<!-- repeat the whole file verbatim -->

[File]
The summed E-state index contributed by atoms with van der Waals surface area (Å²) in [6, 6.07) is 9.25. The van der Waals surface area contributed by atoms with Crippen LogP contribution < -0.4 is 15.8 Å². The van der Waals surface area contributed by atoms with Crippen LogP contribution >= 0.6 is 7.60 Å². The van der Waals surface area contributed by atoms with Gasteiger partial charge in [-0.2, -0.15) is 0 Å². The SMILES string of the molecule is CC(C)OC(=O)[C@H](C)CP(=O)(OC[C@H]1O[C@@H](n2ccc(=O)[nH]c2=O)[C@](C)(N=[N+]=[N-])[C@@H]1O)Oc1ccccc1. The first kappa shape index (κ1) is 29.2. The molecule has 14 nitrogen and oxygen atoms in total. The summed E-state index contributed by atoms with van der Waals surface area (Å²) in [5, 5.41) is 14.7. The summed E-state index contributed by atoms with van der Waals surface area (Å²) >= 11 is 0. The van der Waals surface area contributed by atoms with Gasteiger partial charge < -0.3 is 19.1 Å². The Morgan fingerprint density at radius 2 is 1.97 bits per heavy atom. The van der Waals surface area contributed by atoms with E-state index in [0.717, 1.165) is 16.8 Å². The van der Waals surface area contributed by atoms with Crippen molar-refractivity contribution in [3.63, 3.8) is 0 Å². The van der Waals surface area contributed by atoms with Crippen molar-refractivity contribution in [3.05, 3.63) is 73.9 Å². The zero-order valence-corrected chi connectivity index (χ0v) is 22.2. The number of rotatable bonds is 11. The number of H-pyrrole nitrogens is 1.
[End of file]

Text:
The summed E-state index contributed by atoms with van der Waals surface area (Å²) in [6, 6.07) is 9.25. The van der Waals surface area contributed by atoms with Crippen LogP contribution < -0.4 is 15.8 Å². The van der Waals surface area contributed by atoms with Crippen LogP contribution >= 0.6 is 7.60 Å². The van der Waals surface area contributed by atoms with Gasteiger partial charge in [-0.2, -0.15) is 0 Å². The SMILES string of the molecule is CC(C)OC(=O)[C@H](C)CP(=O)(OC[C@H]1O[C@@H](n2ccc(=O)[nH]c2=O)[C@](C)(N=[N+]=[N-])[C@@H]1O)Oc1ccccc1. The first kappa shape index (κ1) is 29.2. The molecule has 14 nitrogen and oxygen atoms in total. The summed E-state index contributed by atoms with van der Waals surface area (Å²) in [5, 5.41) is 14.7. The summed E-state index contributed by atoms with van der Waals surface area (Å²) >= 11 is 0. The van der Waals surface area contributed by atoms with Gasteiger partial charge < -0.3 is 19.1 Å². The Morgan fingerprint density at radius 2 is 1.97 bits per heavy atom. The van der Waals surface area contributed by atoms with E-state index in [0.717, 1.165) is 16.8 Å². The van der Waals surface area contributed by atoms with Crippen molar-refractivity contribution in [3.63, 3.8) is 0 Å². The van der Waals surface area contributed by atoms with Crippen molar-refractivity contribution in [3.05, 3.63) is 73.9 Å². The zero-order valence-corrected chi connectivity index (χ0v) is 22.2. The number of rotatable bonds is 11. The number of H-pyrrole nitrogens is 1.